Jump to content
Maestronet Forums

Beginner question: pattern / arching identification


notsodeepblue
 Share

Recommended Posts

Hello all,

 

I have just bought what I believe to be a pleasing but unremarkable faux-Stainer violin with a generous selection of "issues", on which to learn the basics of violin repair. Before breaking ground, I am trying to discover as much as possible about the nature of the instrument I have bought (really, just design / pattern), but have quickly run into a couple of questions. In particular, would someone be able to offer me a few pointers on how I might read of the shape / arching of the violin below, or suggest any links / references that might help me fill in the blanks? 

 

Despite numerous illuminating posts in this forum, at violinist.com (for example, this excellent post), and the wealth of inspiring images littering the internet (for example, those of the sides of instruments at henrystrobel.com) I can't really identify when arching becomes "high enough" to be fairly described as Stainer-esqe. I am particularly struggling to dirrerentiate between what I would call "scooping" (pie-crust edge?) and "arching-proper" on the back of my donor instrument, which when taken in the round just doesn't seem "plump" enough to qualify for that description (no matter what the charmingly mis-printed label might have to say about things). So when looking at the arching of my instrument, should I be judging the arch height as the full curve + recurve (i.e. including the scooping), or simply as the height of the top of the arch above the edge of the plate (i.e. ignore any edge-scooping)? I have read the term "bathtub Stainer" a few times in these forums, which strikes me as a great way to describe the type of recurve I am seeing in the image of the back, but not the front. Would that be a fair interpretation and if so, is this the target Stainer shape, or does it simply indicate a less-than-faithful attempt or a different source of inspiration?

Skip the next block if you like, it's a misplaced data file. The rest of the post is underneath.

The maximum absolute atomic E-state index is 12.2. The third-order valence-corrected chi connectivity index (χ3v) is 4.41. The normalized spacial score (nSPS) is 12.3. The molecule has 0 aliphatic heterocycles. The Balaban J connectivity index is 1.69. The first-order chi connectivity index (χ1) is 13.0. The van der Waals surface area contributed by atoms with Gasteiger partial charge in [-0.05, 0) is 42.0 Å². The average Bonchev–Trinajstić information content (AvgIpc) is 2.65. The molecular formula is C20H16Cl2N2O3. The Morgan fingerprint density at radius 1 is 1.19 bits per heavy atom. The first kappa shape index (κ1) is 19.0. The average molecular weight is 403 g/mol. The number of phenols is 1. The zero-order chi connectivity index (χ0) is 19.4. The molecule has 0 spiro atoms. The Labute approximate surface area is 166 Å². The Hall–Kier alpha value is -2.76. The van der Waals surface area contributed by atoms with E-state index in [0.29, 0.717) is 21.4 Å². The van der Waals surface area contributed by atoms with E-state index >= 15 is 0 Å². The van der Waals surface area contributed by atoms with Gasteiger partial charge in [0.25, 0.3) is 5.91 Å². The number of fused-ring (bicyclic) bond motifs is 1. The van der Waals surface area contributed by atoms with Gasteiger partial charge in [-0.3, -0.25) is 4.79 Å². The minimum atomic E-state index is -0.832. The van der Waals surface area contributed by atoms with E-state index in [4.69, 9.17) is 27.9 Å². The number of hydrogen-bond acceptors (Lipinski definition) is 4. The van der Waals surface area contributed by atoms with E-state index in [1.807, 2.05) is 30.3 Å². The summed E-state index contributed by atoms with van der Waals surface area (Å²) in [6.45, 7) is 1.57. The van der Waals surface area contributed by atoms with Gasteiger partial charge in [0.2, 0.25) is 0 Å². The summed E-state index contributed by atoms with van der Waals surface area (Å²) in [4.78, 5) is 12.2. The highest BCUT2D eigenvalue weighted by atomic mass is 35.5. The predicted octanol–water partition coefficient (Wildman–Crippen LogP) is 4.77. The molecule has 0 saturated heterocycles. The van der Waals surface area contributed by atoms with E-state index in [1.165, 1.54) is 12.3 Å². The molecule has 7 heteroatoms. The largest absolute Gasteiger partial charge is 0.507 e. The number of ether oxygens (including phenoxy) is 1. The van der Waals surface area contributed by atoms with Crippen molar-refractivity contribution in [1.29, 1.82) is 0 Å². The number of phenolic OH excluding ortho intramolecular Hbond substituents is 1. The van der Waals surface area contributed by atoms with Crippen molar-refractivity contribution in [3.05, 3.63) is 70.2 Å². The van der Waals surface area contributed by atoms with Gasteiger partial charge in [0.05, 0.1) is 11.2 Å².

Finally, is this type of analysis just over-enthusiasm on my part - are my expectations of how faithfully an unkown instrument would try to conform to its desired faux-label simply unrealistic? Are most of these violins such a composite of dfferent styles / patterns as to make even identifying a broad handle a bit of a lottery for someone like me, who is relying on images / descriptions generously uploaded by others rather than on any experience or skill?

 

Thanks for your time,

back_1200.jpg

scoopOrArch_1200.jpg

side_1200.jpg

front_1200.jpg

Link to comment
Share on other sites

Hard to say from your pics.

"Stainer model" is among the most misunderstood and abused two words in the violin world. Almost none of the 19th century trade instruments described as Stainer models even come close to a real Stainer form.

Even quality 18th century instruments from places like Mittenwald and Austria are often stated to be "Stainer models" but often are not close either. 

 

Link to comment
Share on other sites

14 hours ago, deans said:

Hard to say from your pics.

"Stainer model" is among the most misunderstood and abused two words in the violin world. Almost none of the 19th century trade instruments described as Stainer models even come close to a real Stainer form.

Even quality 18th century instruments from places like Mittenwald and Austria are often stated to be "Stainer models" but often are not close either. 

 

Two of the others being "Grandma's Stradivarius".  :lol:

Link to comment
Share on other sites

Join the conversation

You can post now and register later. If you have an account, sign in now to post with your account.
Note: Your post will require moderator approval before it will be visible.

Guest
Reply to this topic...

×   Pasted as rich text.   Paste as plain text instead

  Only 75 emoji are allowed.

×   Your link has been automatically embedded.   Display as a link instead

×   Your previous content has been restored.   Clear editor

×   You cannot paste images directly. Upload or insert images from URL.

Loading...
 Share

  • Recently Browsing   0 members

    • No registered users viewing this page.


×
×
  • Create New...